Page Banner

United States Department of Agriculture

Agricultural Research Service

Title: Mesoscale Monitoring of Soil Moisture Across a Statewide Network)

Author
item Illston, Bradley
item Basara, Jeffery
item Fisher, Daniel - Ken
item Elliott, Ronald
item Fiebrich, Christopher
item Crawford, Kenneth
item Humes, Karen
item Hunt, Eric

Submitted to: Journal of Atmospheric and Ocean Technology
Publication Type: Peer Reviewed Journal
Publication Acceptance Date: 6/25/2007
Publication Date: 2/1/2008
Citation: Illston, B.G., Basara, J.B., Fisher, D.K., Elliott, R., Fiebrich, C.A., Crawford, K.C., Humes, K., Hunt, E. 2008. Mesoscale Monitoring of Soil Moisture Across a Statewide Network. Journal of Atmospheric and Ocean Technology. 25(2):167-182.

Interpretive Summary: Sensing devices to measure soil moisture conditions were installed as part of an automated network of 116 remote, meteorological stations across Oklahoma. Because the need for soil moisture observations extended beyond the scientific community to potential customers focused on agriculture, water resources, and natural resource policy, the system was designed to meet as many needs as possible without sacrificing data quality. The sensing devices were calibrated to report soil moisture levels in terms of water potential, and were installed at multiples depths below the soil surface. Data quality assurance techniques were applied to the observations to flag suspicious or erroneous measurements. Data from the sensor network were used to analyze the annual cycle and temporal characteristics of soil moisture, revealing four distinct soil moisture phases (moist plateau, transitional drying, enhanced drying, and recharge).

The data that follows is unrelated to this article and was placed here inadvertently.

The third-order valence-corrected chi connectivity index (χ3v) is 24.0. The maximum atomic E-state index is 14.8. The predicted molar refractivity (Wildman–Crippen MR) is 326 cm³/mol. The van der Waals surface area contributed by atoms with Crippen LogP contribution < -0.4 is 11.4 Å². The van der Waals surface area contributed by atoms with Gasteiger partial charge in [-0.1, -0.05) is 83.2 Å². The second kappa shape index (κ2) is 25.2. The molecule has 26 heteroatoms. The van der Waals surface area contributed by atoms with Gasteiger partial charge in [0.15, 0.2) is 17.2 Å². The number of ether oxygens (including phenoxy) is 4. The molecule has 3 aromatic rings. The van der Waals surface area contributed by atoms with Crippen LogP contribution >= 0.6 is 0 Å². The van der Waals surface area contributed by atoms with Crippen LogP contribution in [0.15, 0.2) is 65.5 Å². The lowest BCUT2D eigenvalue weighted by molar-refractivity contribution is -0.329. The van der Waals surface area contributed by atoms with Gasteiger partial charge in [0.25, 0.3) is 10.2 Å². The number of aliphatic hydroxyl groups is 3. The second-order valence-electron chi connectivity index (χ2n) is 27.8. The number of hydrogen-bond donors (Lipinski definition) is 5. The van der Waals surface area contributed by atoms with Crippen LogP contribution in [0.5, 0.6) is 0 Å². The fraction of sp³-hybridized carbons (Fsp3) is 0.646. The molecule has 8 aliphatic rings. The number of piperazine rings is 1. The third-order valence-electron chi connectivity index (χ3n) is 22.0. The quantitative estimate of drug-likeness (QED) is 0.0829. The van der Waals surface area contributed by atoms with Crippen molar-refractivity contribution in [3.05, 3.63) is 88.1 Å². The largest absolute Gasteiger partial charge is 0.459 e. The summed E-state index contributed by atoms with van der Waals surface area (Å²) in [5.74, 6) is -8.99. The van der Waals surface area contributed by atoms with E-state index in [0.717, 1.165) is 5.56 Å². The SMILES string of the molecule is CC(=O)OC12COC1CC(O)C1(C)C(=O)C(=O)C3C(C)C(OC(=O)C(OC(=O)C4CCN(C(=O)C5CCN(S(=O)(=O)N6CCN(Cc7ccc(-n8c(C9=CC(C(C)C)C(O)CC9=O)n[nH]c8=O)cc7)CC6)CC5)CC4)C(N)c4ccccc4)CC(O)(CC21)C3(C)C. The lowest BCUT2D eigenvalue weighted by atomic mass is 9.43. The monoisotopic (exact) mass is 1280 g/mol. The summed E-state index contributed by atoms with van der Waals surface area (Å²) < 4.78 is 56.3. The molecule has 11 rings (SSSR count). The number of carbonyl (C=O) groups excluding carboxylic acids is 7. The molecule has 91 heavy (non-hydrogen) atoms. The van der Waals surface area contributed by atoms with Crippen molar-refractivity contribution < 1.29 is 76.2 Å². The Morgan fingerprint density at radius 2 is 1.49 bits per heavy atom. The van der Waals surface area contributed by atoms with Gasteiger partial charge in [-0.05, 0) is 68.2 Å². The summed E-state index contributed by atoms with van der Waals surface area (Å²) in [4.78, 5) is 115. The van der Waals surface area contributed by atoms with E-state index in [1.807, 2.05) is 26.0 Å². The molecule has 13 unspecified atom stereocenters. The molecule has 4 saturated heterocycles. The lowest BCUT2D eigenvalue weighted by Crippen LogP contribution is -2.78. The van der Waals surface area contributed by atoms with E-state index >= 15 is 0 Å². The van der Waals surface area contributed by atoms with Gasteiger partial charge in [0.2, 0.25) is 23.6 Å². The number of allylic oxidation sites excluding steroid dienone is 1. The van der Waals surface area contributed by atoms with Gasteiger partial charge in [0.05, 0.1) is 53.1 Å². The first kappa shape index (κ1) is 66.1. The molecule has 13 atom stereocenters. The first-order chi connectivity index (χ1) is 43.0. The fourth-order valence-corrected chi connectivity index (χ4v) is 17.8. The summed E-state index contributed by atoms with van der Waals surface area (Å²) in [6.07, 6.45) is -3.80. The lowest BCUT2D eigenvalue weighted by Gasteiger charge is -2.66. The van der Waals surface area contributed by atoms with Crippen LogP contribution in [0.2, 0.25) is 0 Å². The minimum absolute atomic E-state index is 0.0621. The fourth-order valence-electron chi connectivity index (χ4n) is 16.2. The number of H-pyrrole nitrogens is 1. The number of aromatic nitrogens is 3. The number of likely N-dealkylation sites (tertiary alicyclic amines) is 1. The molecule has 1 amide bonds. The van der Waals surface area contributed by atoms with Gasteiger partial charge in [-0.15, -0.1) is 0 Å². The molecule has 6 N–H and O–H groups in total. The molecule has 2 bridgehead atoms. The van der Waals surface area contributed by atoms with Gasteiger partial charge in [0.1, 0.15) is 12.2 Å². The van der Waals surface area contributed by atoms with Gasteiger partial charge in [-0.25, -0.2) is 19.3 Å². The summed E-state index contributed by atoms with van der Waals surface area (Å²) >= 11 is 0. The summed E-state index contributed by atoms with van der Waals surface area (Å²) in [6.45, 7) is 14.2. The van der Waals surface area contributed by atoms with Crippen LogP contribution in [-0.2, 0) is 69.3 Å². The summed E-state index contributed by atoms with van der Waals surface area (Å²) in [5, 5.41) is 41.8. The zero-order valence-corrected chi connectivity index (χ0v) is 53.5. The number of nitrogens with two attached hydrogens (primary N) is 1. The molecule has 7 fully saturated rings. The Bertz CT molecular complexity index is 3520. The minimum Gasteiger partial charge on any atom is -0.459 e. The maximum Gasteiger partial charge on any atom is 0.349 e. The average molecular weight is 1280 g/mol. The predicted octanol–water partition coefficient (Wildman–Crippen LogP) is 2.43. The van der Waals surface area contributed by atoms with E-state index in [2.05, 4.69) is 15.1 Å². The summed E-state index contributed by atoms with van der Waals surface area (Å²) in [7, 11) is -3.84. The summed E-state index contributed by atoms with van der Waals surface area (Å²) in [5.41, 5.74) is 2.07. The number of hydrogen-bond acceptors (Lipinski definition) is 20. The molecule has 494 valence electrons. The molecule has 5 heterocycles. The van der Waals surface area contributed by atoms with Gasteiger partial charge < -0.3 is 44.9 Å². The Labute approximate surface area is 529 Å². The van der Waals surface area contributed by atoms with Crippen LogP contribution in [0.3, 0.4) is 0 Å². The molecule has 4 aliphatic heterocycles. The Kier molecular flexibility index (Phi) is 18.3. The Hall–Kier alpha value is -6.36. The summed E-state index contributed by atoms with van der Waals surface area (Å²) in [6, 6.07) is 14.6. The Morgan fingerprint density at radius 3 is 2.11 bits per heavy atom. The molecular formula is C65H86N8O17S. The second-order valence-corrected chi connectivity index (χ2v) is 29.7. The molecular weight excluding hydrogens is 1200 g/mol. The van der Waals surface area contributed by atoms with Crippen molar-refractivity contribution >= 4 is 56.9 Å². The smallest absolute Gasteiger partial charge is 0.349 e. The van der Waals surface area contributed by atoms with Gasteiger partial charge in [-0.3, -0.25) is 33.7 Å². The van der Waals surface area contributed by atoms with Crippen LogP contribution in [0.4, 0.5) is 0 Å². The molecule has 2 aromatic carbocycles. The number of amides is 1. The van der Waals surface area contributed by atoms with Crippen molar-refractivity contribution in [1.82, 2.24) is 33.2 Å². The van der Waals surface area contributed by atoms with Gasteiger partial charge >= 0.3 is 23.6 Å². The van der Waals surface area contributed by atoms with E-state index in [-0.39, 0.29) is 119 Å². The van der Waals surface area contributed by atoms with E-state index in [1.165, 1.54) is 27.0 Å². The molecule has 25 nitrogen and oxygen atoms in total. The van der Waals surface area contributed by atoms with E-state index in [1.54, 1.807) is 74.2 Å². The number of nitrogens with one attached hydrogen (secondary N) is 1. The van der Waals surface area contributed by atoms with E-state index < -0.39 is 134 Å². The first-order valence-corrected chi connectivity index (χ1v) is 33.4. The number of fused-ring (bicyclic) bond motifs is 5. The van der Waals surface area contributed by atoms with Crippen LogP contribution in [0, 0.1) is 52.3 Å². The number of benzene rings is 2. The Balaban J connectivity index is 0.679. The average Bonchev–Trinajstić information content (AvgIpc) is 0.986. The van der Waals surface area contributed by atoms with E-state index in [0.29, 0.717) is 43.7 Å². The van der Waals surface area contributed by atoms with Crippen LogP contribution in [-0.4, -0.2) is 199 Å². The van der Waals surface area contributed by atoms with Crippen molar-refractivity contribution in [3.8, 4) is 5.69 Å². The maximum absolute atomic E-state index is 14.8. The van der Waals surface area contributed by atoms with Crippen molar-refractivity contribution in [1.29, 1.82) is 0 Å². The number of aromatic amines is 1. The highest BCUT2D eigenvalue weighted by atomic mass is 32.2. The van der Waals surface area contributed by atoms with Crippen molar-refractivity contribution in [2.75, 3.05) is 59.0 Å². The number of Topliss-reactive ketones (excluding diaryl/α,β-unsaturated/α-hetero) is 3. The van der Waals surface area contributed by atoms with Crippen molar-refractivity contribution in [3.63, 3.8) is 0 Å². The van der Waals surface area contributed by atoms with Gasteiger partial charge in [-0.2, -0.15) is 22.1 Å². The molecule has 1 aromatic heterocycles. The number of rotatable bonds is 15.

Technical Abstract: Soil moisture is an important component in many hydrologic and land-atmosphere interactions. Understanding the spatial and temporal nature of soil moisture on the mesoscale is vital to determine the influence that land surface processes have upon the atmosphere. Sensing devices to measure soil moisture conditions were installed as part of an automated network of 116 remote, meteorological stations across Oklahoma. Laboratory and field methods were used to calibrate the sensors, and to report soil moisture levels in terms of water potential. At each site, sensors were installed at multiples depths below the soil surface. Soils were analyzed, and soils data were used to estimate soil-water retention properties at each site. Water-potential values from the sensors were then converted to water-content values using the estimated retention curves. Data quality assurance techniques were applied to the observations to flag suspicious or erroneous measurements. Data from the sensor network were used to analyze the annual cycle and temporal characteristics of soil moisture, revealing four distinct soil moisture phases (moist plateau, transitional drying, enhanced drying, and recharge).

Last Modified: 8/24/2016
Footer Content Back to Top of Page